This does not rule out some legislation which would be helpful.  Church Action on Poverty, along with MP Stella Creasy, have long campaigned for a cap on interests rates and charges and greater transparency when loans are agreed, as well as data-sharing between companies so that people can improve their credit rating and access to mainstream credit.

So while people need alternative means of borrowing money, it is great to hear the Archbishop argue that we need to expand Credit Unions, and offer the Church of England as a resource for this. And it’s clear that this is not going to happen overnight, so while Credit Unions are growing, we should continue to campaign to make payday loans better for the people who use them. For me, the worst thing about these type of lenders is the way advertise themselves. I loathe the new Wonga adverts, which normalise and sanitise a way of borrowing money which could be considered extortion. But worse is the way that people are bombarded with offers of money over and over again, without any clear explanation of what it will cost to repay.

So what’s my problem? I agree we shouldn’t ban Wonga and its like, although I think some legislation would be helpful. I agree that we should expand Credit Unions and think the church is a great resource to help do this. I think my problem is with the word “compete”. This leaves the debate firmly in the transactional frame. Yes, I know we are talking about money and debt, but the debate could be framed in terms of people instead.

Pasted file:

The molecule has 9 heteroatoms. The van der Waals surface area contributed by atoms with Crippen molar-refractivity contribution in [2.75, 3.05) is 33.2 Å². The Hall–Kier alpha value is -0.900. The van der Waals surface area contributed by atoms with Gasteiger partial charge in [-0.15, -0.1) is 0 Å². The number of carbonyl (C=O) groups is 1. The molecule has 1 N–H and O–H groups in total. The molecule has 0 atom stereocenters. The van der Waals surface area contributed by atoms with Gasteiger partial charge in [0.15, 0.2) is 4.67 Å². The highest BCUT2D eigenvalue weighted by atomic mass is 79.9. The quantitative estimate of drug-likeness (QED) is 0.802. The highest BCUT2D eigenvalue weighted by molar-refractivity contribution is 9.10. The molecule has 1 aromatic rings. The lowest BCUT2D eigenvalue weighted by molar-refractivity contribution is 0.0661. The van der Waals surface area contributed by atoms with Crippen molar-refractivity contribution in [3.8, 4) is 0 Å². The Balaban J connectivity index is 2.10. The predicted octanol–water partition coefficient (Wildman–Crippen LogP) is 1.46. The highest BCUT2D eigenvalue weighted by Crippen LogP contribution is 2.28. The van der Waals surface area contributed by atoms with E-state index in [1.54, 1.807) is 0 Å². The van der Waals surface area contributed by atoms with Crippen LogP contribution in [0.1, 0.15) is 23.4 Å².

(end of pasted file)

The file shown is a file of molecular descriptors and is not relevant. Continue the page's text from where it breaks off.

Competing with payday lenders legitimises their business and puts the Church of England and Credit Unions in the marketplace. While this is a fair description of the situation on the surface, it does not deal with why the Archbishop got involved. Clearly it is not because he thinks the Church of England should be making money in this market. Rather, the church sees that people are in need, and they are suffering because of their indebtedness to payday lenders or lack of borrowing options. Churches up and down the country see this need on a daily basis, and their call to show the love of God demands that action is taken. It is not enough to feed needy people through Foodbanks, but there must be a call to change the structures that cause people to need this help in the first place. I believe the church is called, not to compete with Wonga, but show a radical alternative. To show love, and in doing so, to change the rules, to treat people with fairness and equality, and not as people whose needs make them easy to exploit. In short, I think the church should love (other people and so put) Wonga out of business.